"I received a call this week from Luanda from a man claiming to be a military pilot wanting to know the fate of the Cessna. He would not leave a name or number. I think he might have been a crew member on the 737."

An inquiry has been launched by the Accident Investigation Branch of Namibia's Ministry of Transport. Tapes of conversations between air traffic controllers and the pilots concerned have been impounded.

Does anybody know where to find some pictures of the damage ???
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Old 6th Jan 2003, 07:34
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Air Transport Intelligence had a story on this last week with a couple of photos of the damage. Nasty - and very lucky.
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Old 6th Jan 2003, 08:03
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There's a few pictures here as well.
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Old 6th Jan 2003, 11:12
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Wouldn't be terribly happy as a passenger on a 737 which had just been in a mid-air collision in the climb and then continued to it's destination!

What were the crew thinking?
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Old 6th Jan 2003, 20:33
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They both have been extremely lucky seeing the damage on the 404. Incidentally was the 737 not TCAS equipped (or the 404 not squawking at the time ?) someone knows if Namibia has not yet signed the ICAO ACAS recommendations ( not yet globally mandatory, I agree )

To the Namibian defence, the earlier collision mentionned in the article (C141/Tu154) did not involve Namibia directly.
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Old 7th Jan 2003, 01:13
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Hmmm, guess those twin Cessna aeroplanes are mighty tough... Wonder if they have a good sheet metal guy...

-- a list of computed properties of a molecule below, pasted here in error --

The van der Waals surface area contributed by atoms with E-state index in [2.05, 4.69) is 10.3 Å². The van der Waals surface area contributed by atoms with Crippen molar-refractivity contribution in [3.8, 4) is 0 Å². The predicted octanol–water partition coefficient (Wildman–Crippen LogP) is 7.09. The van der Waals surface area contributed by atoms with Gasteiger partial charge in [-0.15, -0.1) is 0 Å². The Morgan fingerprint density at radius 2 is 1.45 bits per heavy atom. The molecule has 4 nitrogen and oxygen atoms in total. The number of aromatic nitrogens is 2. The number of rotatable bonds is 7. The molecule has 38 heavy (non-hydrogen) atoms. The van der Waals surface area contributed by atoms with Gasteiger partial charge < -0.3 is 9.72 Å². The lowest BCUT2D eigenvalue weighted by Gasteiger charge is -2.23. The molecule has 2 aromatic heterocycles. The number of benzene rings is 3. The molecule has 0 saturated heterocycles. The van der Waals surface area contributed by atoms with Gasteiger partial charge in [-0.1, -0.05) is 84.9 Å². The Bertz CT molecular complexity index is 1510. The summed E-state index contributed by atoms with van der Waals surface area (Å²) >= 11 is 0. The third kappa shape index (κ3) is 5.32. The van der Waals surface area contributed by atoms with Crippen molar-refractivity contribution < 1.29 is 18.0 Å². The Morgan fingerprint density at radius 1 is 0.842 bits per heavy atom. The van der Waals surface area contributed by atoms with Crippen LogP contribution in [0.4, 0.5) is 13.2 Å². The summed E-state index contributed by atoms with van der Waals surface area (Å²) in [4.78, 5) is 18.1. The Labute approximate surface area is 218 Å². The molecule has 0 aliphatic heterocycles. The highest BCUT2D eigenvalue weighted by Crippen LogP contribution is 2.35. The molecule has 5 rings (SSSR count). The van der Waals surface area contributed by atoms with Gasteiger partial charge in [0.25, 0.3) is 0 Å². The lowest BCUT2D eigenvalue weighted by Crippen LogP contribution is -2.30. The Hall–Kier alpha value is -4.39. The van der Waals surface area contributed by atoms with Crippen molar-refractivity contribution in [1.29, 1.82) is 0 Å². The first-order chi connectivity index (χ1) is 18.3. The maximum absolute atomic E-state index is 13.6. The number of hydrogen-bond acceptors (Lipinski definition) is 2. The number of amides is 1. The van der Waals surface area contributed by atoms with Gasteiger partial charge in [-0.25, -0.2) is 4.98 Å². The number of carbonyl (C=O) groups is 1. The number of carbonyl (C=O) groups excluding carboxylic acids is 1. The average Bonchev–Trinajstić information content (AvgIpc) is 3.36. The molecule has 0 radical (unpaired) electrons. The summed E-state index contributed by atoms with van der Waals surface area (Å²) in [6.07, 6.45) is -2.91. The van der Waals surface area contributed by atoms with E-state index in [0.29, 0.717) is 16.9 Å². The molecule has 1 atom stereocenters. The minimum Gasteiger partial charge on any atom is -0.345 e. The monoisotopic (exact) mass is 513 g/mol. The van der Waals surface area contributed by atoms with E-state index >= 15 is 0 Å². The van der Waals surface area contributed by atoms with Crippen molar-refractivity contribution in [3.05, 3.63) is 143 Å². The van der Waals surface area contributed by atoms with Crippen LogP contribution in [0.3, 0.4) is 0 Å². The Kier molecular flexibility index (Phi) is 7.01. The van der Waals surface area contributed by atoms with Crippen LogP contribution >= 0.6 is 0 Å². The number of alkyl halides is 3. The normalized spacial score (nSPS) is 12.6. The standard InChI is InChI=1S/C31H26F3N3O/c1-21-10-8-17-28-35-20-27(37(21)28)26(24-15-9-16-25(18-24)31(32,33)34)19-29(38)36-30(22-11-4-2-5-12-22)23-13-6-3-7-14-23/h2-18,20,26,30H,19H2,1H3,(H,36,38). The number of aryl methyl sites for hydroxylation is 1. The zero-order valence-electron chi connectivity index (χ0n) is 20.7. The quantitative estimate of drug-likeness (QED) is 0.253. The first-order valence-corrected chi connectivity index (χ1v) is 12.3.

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Old 7th Jan 2003, 04:55
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em ah ... just a birdstrike, get the duct tape ...
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Old 7th Jan 2003, 07:48
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The C404 was squawking at the time.
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Old 7th Jan 2003, 15:15
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Squawk? I'll bet he more than squawked when he saw the damage....BTW, can you imagine the announcement?

"This is your captain speaking. You may have noticed a slight bump - well, there's nothing to worry about, we hit another aeroplane but it was only a little one. The cabin crew will be coming round with drinks and light refreshments as soon as we've exchanged insurance details with them and had a stiff one ourselves. Thank you for flying with TAAG."
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Old 10th Jan 2003, 09:25
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Grellmann said faulty radio equipment in the tower at Windhoek, which is not equipped with radar, might have been part of the problem.
Yeah Yeah.....that must be it.
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Old 10th Jan 2003, 11:36
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This was on another thread, I have repeated it here. It seems the chap Grellman can't quite decide whether there is radar at Windhoek, he said the opposite to Flight to that reported here.

If you have spent any time in that part of the world, the TAAG actions would not surprise you. Some years ago, on North African airline wrote off three near new B727-200s ( Yes, 3, its not a typing error) in one day. And it never even made the western media.

Cap’n Bloggs,

The only recent midair I have been able to find in Africa was on Dec.26,2002, close to Windhoek.

As reported by Flight International 7-13 Jan., both aircraft were in contact with Windhoek tower, or should have been, but there are some suggestions of radio problems.

Both aircraft were or should have been operating on clearances from Windhoek tower, and bot aircraft had serviceable transponders. It is not reported whether there was serviceable primary or secondary radar available at Windhoek, and if either aircraft was identified, but it sound like both pilots expected to be and at least one was operating on a clearance for Windhoek tower, and both expected to be radar identified.

If this is the accident to which you refer, I don’t see the relevance to the US style CTAF proposals in the NAS, other than the fact that no midair would be a happy experience.